To tackle this issue we commissioned the development of a plugin for Moodle that gives users a guided tour around each page when they arrive on it for the first time. The guides can be for students or teachers and the plugin is designed in such a way to allow generic tours to be used on any type of course page, no matter how it is laid out or what blocks you have included on your course page.
It has great potential for student orientation with Moodle and also potentially removing a fear for staff if they want to try out new features on Moodle
Hopefully you will find this plugin useful
Here is a short presentation which I gave to staff recently – hopefully explains it a little better.
FYI “Loop” mentioned in this video is the name of our Moodle instance.
Please pass this post onto anyone that you feel would be interested.
Everybody connected in some way or another with Moodle is aware that the system has undergone significant changes when it moved from Moodle 1.9 to Moodle 2. Some institutions are lucky to have significant resources at their disposal to cope with these changes – other institutions are not so lucky. Most of us have built up our training and support resources over a number of years. But the advent of Moodle 2 has put everybody onto the same starting point. To that end I have a suggestion for a collaboration. I suggest we sharing resources for Moodle 2. A logical suggestion considering the open source nature of Moodle.
We can potential share training resources i.e. training manuals and screencasts. In theory this level of collaboration is great, in practice though, there can be a great deal of difference between two different Moodle instances so my instructions on how to do x,y, or z is not applicable to your institution. That said, I do feel sharing instructional resources is a very useful idea and potentially a great starting point for collaboration between two or more institutions. However I have a specific suggestion on how to collaborate through Moodle.
I would like to collaborate on Moodle 2 orientated around an initiative led by Napier University in Scotland. This initiative is referred to as the 3E framework. The framework is based on an Enhance-Extend-Empower continuum. This was developed, with illustrative simple-but-effective examples that might be incorporated as a minimum (Enhance), through to uses of technology that give students more responsibility for key aspects of their learning (Extend), and to underpin more sophisticated, authentic activities that reflect the professional environments for which they are preparing (Empower).
The framework is best explained through examples. The link below provides such examples
I would like to support this framework by crowd-sourcing screencast examples/instructions on the various features of Moodle relevant to the example on the framework e.g. if the example under groupwork at the enhance level
- “Make the group working more manageable and ‘visible’ by having each group post a weekly update of progress to a private discussion board visible to the group and tutor” –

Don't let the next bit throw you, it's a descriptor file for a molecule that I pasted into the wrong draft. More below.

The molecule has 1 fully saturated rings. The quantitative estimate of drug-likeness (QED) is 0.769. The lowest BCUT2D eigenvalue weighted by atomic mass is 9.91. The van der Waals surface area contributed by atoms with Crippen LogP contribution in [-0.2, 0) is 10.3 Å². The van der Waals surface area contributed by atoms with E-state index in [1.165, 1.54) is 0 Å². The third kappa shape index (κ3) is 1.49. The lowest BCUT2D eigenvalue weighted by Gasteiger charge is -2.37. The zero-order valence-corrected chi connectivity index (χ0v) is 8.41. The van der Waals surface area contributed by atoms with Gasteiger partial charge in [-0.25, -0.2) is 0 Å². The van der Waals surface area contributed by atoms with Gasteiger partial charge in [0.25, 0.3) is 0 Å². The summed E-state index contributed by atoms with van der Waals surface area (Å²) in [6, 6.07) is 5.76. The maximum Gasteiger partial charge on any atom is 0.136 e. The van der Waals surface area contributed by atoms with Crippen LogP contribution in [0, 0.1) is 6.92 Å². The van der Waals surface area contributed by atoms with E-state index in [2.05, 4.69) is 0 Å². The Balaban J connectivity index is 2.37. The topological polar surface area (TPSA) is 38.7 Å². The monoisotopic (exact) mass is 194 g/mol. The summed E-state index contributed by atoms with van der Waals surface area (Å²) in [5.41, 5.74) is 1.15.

The relevant moodle screencasts would be how to create groups and how to post a discussion forum.
If you are interested in either of these initiatives please contact me via the comment box below or via twitter through @glynnmark
The poster below can be accessed in powerpoint format by clicking on the image below. Please feel free to download and adapt this poster to suit your needs – remembering creative commons. I would also welcome any feedback on the poster through the comments section of this blog post.
Moodle (abbreviation for Modular Object-Oriented Dynamic Learning Environment) is a free source e-learning software platform, also known as a Course Management System, Learning Management System, or Virtual Learning Environment (VLE).
Moodle is provided freely as Open Source software (under the GNU General Public License). Basically this means Moodle is copyrighted, but that you have additional freedoms. You are allowed to copy, use and modify Moodle provided that you agree to: provide the source to others; not modify or remove the original license and copyrights, and apply this same license to any derivative work.
This presentation sums it up it up nicely
There are a variety of tools that can be used in moodle allowing students to generate reusable learning objects. Click on each of the each on the links below to find out more and how they can be used to get students to generate content to help themselves and their peers learn a particular topic :
- Getting your students to find Youtube videos for their assignment (enhancingteaching.com)
- Assessing Collaborative Work (lynnmunoz.me)
The glossary activity module allows participants to create and maintain a list of definitions, like a dictionary.
Glossary can be used in many ways. The entries can be searched or browsed in different formats. A glossary can be a collaborative activity or be restricted to entries made by the teacher. Entries can be put in categories. The auto-linking feature will highlight any word in the course which is located in the glossary.
For information on how to set up a glossary please look at the video below
The wonderful Michelle Moore from Remote Learner gave a presentation at MoodleMoot 2012 in Ireland where she highlighted the huge potential behind Glossaries
For more information on Glossaries please visit: http://docs.moodle.org/22/en/Glossary_module